Federal agency actions that may require consultation for Nesogenes rotensis and Osmoxylon mariannense include, but are not limited to: Army Corps of Engineers projects, such as the construction of roads, firebreaks, and bridges; various U.S. armed forces activities on the northern Mariana Islands, such as combat and mobility training, and construction; Natural Resources Conservation Service projects; Federal Emergency Management Agency activities; and U.S. Department of Housing and Urban Development projects. Federal actions not affecting the two species, as well as actions on non-Federal lands that are not federally funded or permitted, would not require section 7 consultation.

The Act and its implementing regulations set forth a series of general prohibitions and exceptions that apply to all endangered plants. All prohibitions of section 9(a)(2) of the Act implemented at 50 CFR 17.61 for endangered plants would apply. These prohibitions, in part, make it illegal for any person subject to the jurisdiction of the United States to import or export, transport in interstate or foreign commerce in the course of a commercial activity, sell or offer for sale these two species in interstate or foreign Start Printed Page 18506commerce, or to remove the species from areas under Federal jurisdiction. In addition, for plants listed as endangered, the Act prohibits the malicious damage or destruction in areas under Federal jurisdiction and the removal, cutting, digging up, damaging, or destroying of such endangered plants in knowing violation of any State, Commonwealth, or Territory law or regulation, or in the course of any violation of State, Commonwealth, or Territory criminal trespass law. Certain exceptions to the prohibitions apply to any employee or agent of the Service, any other Federal land management agency, or a State conservation agency (50 CFR 17.61(c)(2)-(4)).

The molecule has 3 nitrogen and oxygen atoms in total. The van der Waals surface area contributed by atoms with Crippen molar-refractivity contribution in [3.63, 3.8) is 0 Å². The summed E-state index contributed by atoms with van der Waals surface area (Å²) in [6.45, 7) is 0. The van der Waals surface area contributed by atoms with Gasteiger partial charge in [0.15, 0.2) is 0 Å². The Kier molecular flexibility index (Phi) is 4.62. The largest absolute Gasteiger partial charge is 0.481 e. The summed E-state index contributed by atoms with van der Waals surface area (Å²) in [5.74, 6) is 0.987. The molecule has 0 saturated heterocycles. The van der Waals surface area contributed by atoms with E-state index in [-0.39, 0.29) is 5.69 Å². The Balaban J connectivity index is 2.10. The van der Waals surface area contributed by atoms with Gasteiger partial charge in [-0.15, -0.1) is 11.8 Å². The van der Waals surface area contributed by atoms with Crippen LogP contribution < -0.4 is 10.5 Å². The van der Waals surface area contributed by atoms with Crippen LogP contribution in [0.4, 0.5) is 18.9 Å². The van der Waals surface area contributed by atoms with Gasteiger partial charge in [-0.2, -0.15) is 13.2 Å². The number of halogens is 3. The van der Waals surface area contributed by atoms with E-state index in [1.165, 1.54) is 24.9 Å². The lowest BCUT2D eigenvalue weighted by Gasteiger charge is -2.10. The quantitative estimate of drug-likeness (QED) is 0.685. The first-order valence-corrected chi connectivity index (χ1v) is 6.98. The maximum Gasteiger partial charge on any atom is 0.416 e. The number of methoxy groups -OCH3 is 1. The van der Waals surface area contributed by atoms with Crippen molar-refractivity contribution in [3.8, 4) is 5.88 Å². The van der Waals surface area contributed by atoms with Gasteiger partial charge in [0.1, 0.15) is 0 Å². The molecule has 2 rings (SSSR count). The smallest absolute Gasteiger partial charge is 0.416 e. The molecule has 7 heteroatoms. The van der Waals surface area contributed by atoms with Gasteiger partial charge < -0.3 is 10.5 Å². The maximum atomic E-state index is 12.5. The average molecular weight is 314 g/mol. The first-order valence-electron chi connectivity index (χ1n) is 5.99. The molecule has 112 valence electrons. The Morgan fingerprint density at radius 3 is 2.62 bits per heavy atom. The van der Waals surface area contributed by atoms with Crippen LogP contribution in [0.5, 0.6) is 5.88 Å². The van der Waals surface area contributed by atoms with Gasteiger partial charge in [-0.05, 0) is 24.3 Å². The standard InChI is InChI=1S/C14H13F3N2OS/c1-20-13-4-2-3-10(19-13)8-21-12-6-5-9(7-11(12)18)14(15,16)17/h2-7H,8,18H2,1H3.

The Act and 50 CFR 17.62 and 17.63 also provide for the issuance of permits to carry out otherwise prohibited activities involving endangered plant species under certain circumstances. Such permits are available for scientific purposes, to enhance the propagation or survival of the species. We anticipate that the only permits that would be sought or issued would be in association with recovery efforts as these two species are not common in cultivation or the wild.